Archive for December, 2013


Feast of the Holy Family

December 29, 2013


In our second reading, St. Paul offers the directive:  put on heartfelt compassion, kindness, humility, gentleness and patience, among other things. . .

Sirach tells us we are to honour one another and take care of one another well into their old age.

And it is hard not to notice the contrast between Herod and Joseph in the Gospel.  Herod literally killed his own children, and killed hundreds others, in his quest for power.  He was vain and ruthless.  Every action, even seemingly good ones like rebuilding the temple, were for his own benefit.

Joseph, on the other hand, transcended his own ego and sought first, to care for the lives of Mary and Jesus before tending to his own concerns.

So are all these things what makes a family holy?  These various lessons from Matthew, St. Paul and Sirach?  Well. . . yes.  But it does not mean they are perfect.

CLICK HERE for the readings of the Feast of the Holy Family (Sirach 3:2-6, 12-14; Psalm 128; Colossians 3:12-21; Matthew 2:13-15, 19-23).


The Solemnity of the Nativity of the Lord (Christmas 2013)

December 25, 2013


In the days that lead up to Christmas, we have a chance to listen to all the stories that lead up to the birth of Christ in a particular succession:  the stories of Zachariah, Elizabeth, John the Baptist and his disciples, the Annunciation and the Visitation.  In every single one:  someone says “Do not be afraid”.  In tonight’s reading, the shepherds too are told not be afraid.

But it is Christmas, what is there to be afraid of?  This is the time of good-will, peace on earth, the birth of our savior, joy to the world, silent nights and silver bells and such. . .

But on the other hand, we are talking about saving the world, the birth of a child, the toppling of kingdoms, a new world order.  All pretty scary stuff when you stop to think about it.

Is there a reason to be afraid at Christmas?  If we are paying attention. . . I think so.


Fourth Sunday of Advent

December 22, 2013


Our readings highlight the stories of two men:  Ahaz and Joseph.  Their situations are similar, but their outcomes are very different.

Ahaz is a king who is about to be overthrown by an invading army.  He is a terribly immoral king, and so decides that he will make a pact with the invaders in order to save himself.  However, it requires selling the dignity and independence of the people he is supposed to protect, leaving Isaiah furious.

Joseph’s story is one we know well.  Like Ahaz, he has a plan to save himself from Mary’s scandal, but rather than take actions into his own hands, he listens to the voice of God – the same voice that Ahaz refused.

In the last Sunday of Advent, we must ask ourselves who we find ourselves relating to?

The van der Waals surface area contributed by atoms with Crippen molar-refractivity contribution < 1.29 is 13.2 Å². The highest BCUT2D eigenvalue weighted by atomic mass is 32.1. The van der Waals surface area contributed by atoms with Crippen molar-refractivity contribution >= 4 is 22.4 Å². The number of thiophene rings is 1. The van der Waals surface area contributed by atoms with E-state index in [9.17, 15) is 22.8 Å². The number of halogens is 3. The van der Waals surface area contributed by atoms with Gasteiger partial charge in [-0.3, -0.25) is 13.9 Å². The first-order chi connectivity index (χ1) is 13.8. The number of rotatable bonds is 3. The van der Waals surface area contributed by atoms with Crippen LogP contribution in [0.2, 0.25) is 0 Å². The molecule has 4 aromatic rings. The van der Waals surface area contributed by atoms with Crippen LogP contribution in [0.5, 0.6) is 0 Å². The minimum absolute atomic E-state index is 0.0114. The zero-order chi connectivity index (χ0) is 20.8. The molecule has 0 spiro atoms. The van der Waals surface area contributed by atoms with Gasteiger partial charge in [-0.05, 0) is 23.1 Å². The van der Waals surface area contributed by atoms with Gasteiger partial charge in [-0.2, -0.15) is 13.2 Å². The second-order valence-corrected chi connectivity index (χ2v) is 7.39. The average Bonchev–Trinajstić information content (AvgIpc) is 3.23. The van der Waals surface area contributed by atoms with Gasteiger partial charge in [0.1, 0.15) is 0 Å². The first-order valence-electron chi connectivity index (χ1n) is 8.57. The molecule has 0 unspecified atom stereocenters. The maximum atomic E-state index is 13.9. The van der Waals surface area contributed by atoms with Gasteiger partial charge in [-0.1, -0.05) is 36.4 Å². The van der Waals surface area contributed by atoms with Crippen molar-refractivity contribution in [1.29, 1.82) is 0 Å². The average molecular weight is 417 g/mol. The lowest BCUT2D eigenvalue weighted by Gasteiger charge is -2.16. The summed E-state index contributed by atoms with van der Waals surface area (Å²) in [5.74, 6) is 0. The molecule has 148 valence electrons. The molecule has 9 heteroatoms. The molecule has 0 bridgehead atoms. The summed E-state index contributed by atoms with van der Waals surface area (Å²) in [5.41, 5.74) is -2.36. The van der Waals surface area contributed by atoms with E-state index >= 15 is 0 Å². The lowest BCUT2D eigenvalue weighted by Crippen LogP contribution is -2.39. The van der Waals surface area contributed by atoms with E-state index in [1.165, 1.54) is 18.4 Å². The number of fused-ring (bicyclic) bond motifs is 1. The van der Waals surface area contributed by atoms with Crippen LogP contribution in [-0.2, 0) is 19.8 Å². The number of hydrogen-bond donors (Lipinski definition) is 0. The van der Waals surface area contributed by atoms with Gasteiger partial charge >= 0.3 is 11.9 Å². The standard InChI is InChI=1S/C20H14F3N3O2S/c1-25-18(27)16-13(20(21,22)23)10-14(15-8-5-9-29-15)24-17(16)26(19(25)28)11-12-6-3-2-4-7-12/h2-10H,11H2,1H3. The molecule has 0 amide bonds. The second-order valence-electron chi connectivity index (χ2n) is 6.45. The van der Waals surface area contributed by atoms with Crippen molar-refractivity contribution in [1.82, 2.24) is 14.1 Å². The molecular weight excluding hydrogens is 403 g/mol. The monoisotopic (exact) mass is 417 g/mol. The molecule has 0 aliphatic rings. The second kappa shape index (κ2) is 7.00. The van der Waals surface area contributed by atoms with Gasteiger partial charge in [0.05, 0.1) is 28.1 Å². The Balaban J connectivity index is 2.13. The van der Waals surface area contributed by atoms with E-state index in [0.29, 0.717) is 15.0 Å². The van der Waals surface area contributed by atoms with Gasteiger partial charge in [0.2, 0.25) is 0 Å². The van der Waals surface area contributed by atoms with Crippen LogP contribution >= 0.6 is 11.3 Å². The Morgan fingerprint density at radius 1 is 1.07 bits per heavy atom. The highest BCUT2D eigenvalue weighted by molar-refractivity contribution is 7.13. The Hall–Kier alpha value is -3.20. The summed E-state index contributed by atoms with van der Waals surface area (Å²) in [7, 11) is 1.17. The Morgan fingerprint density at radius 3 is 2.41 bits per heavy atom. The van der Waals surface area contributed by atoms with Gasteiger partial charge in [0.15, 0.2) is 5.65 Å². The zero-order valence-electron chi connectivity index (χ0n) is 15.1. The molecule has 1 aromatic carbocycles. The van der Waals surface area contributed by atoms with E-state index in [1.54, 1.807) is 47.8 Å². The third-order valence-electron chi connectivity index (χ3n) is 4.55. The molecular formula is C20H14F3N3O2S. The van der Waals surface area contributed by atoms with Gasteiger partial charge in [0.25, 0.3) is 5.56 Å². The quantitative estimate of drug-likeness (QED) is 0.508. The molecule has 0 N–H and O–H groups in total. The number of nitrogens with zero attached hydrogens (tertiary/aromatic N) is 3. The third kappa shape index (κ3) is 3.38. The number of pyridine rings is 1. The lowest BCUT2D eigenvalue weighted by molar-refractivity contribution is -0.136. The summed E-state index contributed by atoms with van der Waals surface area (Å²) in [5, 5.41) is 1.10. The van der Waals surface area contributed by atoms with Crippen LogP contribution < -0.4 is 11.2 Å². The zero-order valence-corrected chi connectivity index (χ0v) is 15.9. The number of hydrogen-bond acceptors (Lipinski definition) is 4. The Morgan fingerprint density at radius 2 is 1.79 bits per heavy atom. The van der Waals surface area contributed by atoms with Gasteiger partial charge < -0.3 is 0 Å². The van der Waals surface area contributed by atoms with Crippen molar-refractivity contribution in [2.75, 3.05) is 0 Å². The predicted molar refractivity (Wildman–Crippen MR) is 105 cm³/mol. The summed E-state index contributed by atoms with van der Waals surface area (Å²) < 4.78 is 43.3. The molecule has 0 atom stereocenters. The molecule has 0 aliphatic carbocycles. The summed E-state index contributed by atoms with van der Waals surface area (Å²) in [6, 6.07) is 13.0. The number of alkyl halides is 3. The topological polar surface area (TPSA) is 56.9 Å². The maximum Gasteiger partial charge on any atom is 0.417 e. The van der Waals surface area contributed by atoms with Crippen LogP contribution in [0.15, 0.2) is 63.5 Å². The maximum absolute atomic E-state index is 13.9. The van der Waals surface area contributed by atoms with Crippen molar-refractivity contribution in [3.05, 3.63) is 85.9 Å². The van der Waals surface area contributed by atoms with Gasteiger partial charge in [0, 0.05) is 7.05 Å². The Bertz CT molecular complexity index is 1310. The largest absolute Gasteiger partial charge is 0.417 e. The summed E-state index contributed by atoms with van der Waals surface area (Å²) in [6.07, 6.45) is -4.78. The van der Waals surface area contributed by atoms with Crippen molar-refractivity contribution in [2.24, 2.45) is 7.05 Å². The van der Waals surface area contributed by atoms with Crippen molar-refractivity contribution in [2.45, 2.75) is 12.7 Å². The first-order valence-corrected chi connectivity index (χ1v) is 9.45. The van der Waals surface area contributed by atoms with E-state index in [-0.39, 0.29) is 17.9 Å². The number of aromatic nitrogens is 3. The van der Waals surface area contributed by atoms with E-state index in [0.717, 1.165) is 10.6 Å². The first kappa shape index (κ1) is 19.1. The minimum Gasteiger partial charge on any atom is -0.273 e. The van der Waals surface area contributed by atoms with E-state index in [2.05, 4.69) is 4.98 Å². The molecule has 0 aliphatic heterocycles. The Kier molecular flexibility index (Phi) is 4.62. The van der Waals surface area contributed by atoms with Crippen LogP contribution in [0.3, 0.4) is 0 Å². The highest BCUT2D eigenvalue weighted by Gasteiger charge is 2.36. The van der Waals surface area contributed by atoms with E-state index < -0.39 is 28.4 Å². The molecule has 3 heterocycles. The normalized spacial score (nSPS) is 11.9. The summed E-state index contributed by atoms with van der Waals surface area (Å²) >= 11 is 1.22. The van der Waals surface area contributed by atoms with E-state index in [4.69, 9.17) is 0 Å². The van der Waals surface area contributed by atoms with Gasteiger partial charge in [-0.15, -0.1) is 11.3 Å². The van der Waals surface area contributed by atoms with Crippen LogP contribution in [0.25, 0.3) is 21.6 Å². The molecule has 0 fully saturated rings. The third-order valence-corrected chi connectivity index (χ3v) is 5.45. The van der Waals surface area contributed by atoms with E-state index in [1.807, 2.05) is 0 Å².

CLICK HERE for the readings of the Fourth Sunday of Advent (Isaiah 7:10-14; Psalm 24; Romans 1:1-7; Matthew 1:18-24).


The Third Sunday of Advent

December 15, 2013


This Sunday is known to us as Gaudete Sunday – the Sunday of Rejoice.  Our readings certainly reflect this.  There is a deep hope in each of them.  As we listen, we are undoubtedly filled with joy for we know how the story ends – we know what we can look forward to:  Christmas.  The Word made Flesh.  God incarnate.  The birth of our Savior, Jesus.

But as you listen to the readings today, listen for the transformations:  the deaf hear, the dead raised, the desert blooms, the feeble hands strengthened, the weakened knees made firm.

Listen first to the sadness, anguish, and pain.  And when you do, then we can start to talk about hope and joy.

CLICK HERE for the readings of the Third Sunday of Advent (Isaiah 35:1-6, 10; Psalm 146; James 5:7-10; Matthew 11:2-11).

The author and article referenced can be found here:  Okoro, Enuma.  The Fullness of Joy.  SheLoves Magazine.  December 2, 2013.


Second Sunday of Advent

December 8, 2013


But every year about this time – during the season of Advent and Christmas, we are called to listen afresh to these old stories that re-charge our imagination, leaving us wide-eyed and hopeful.  We are asked to become children once again – but this time, aware and awakened – to believe in the outrageous.  To believe in the miracles of God that have happened, and I would argue, continue to happen.

You see the stories of this season are the stories that God has been trying to tell us since the very beginning of creation.   Nothing is impossible with God.

No one embodies this more than Isaiah – the dreams we hear about!

The wolf and the lamb, the leopard and the kid, the calf and the lion – instinctual enemies shall lie together with a child to guide them. 

How does such a dream begin?  How does it become a reality?

CLICK HERE for the readings of the Second Sunday of Advent (Isaiah 11:1-10; Psalm 72; Romans 15:4-9; Matthew 3:1-12).


First Sunday of Advent

December 1, 2013


This first Sunday of Advent, our readings remind us that salvation will come from when and how we least expect it.  But how do we prepare for what do not know or understand?  This is not just a question of the second coming, which is how we usually hear this message, but how do we pre are for the moment when we need God?  When our own strength, resources, abilities are just not enough to weather the storms of the day?

We live in a world that tries to prepare for the worst, whether natural disasters, terrorism, or economic downturns, we try, but it is often the relational disasters that affect us most.

St. Paul tells the Romans that Salvation is nearer now that when we first believed.  Do we believe that?  Do we believe that we have everything we need to weather the storms?  Do we believe that we are prepared?  Advent is the time when we realize this.

CLICK HERE for the readings of the First Sunday of Advent (Isaiah 2:1-5; Psalm 122; Romans 13:11-14; Matthew 24:37-44).